(Roaring Skies, 92/108) debuted in the Roaring
Skies expansion set and has woven itself into the
current meta as an essential part of the “speed up the
game” strategy that many players (yours truly included)
have willingly adopted over the past couple of years.
Mail allows you to look at the top four cards in
your deck and grab any Trainer card
and put it in your hand.
I didn’t like this card much until I started playing
Origins, 3/98) a lot.
As I mentioned the other day, like many others, I
hopped on the
Lurantis GX (Sun & Moon, 15/149) lock train
early on, and I quickly realized the necessity of
to achieve that Item lock strategy.
involves a sacrifice – obviously, for every
you put in your deck, that’s one less slot available for
That means if you run
you have to take out a switching card or a hammer or a
tool card or something else that could greatly benefit
you in the right situation.
It means you’re putting all your chips in and
going all out for a single strategy (in this case Item
lock, but it could facilitate other strategies as well –
Trainers’ Mail was common in
Origins, 10/98) decks as well to help get Pokemon in
the discard more quickly).
You’re sacrificing something that could
potentially help you win later in the game for something
to help you achieve a strategy more quickly earlier in
the game. I
normally don’t favor that kind of trade off, but that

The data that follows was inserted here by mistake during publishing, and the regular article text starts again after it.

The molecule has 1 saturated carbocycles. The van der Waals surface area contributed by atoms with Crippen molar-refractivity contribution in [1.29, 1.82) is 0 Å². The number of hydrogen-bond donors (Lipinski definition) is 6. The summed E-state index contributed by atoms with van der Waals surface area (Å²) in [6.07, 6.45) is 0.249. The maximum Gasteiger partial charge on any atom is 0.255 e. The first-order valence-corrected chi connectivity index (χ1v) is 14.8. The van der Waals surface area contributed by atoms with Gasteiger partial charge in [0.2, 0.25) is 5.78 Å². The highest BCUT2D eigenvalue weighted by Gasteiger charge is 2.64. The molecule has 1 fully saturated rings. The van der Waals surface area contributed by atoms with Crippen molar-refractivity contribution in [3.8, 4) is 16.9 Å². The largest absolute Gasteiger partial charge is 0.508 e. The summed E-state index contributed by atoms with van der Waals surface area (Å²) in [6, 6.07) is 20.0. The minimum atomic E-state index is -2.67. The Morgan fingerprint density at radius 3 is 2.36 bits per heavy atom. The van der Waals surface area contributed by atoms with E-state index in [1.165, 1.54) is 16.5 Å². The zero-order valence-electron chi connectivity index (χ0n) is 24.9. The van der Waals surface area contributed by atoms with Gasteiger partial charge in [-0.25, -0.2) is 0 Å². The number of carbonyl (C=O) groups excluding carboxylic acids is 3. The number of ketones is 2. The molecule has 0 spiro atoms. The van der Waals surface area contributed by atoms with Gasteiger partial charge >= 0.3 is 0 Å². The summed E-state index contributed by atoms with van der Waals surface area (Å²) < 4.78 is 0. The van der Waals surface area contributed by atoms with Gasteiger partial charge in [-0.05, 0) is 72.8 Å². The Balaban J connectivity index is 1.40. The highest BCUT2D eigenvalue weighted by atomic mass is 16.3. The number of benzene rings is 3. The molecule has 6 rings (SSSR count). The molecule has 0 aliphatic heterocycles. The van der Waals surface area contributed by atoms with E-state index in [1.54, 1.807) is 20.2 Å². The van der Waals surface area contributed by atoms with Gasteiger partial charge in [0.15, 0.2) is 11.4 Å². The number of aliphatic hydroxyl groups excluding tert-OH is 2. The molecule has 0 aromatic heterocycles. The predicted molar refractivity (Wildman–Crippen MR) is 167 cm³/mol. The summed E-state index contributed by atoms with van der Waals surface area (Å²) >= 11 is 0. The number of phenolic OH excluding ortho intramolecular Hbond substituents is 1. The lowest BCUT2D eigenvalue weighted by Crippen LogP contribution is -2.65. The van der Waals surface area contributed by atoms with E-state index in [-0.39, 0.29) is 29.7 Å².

speaks to the dominance of Item lock when a player
managed to get it established early in the game.
I had Trainers’
Mail as 16th place on my list.
The only reason I didn’t put it in the top ten:
Everyone has reduced the number of Items they
carry in their decks, and
has suffered more than any card because of this.
Top 8 decks since GUR that run
Indy – 2nd (3), 4th (4)
Madison – 5th (3)
Birmingham – 1st (3)
Seattle – None
Four decks out of 32.
In the tournament immediately before
Garb came out
(Toronto, Expanded), three decks out of the top eight
last Standard tournament pre-GUR (Virginia):
seven out of eight decks ran
It’s not that
Trainers’ Mail just became a bad card overnight.
It just basically became
didn’t change – the meta we live in changed and made it
very difficult to play it.
Standard: 2 out of 5
If you don’t care about whether or not
shots you, then by all means keep playing
and as many other items as you want.
And I don’t mean that as a bad thing – there are
plenty of decks with low HP feature Pokemon or Pokemon
that are Psychic weak that just don’t give a rip about
and still run tons of items.
However, most decks have had to cut down on the
number of Items, and
was the first to get dropped.
The bottom of the top half of our countdown is…
Trainers’ Mail (XY: Roaring Skies 92/108;
XY: Ancient Origins 100/98)! This Trainer-Item
allows you to look at the top four cards of your deck,
then add any one Trainer card you find there to your
hand other than another copy of Trainers’ Mail.
Oh, you’ve got to reveal that Trainer to your
opponent and the other cards you see are shuffled back
into your deck, naturally. Searching out Trainers
isn’t unique to Trainers’ Mail, but the other
options are usually costly, such as requiring you run a
particular Pokémon and attack with it or using up your
Supporter for the turn and/or are restricted to a
particular class or subclass of Trainer like only Item
cards, only Supporters, etc. While you cannot
get another copy of Trainers’ Mail, every
other Trainer is fair game, and without using up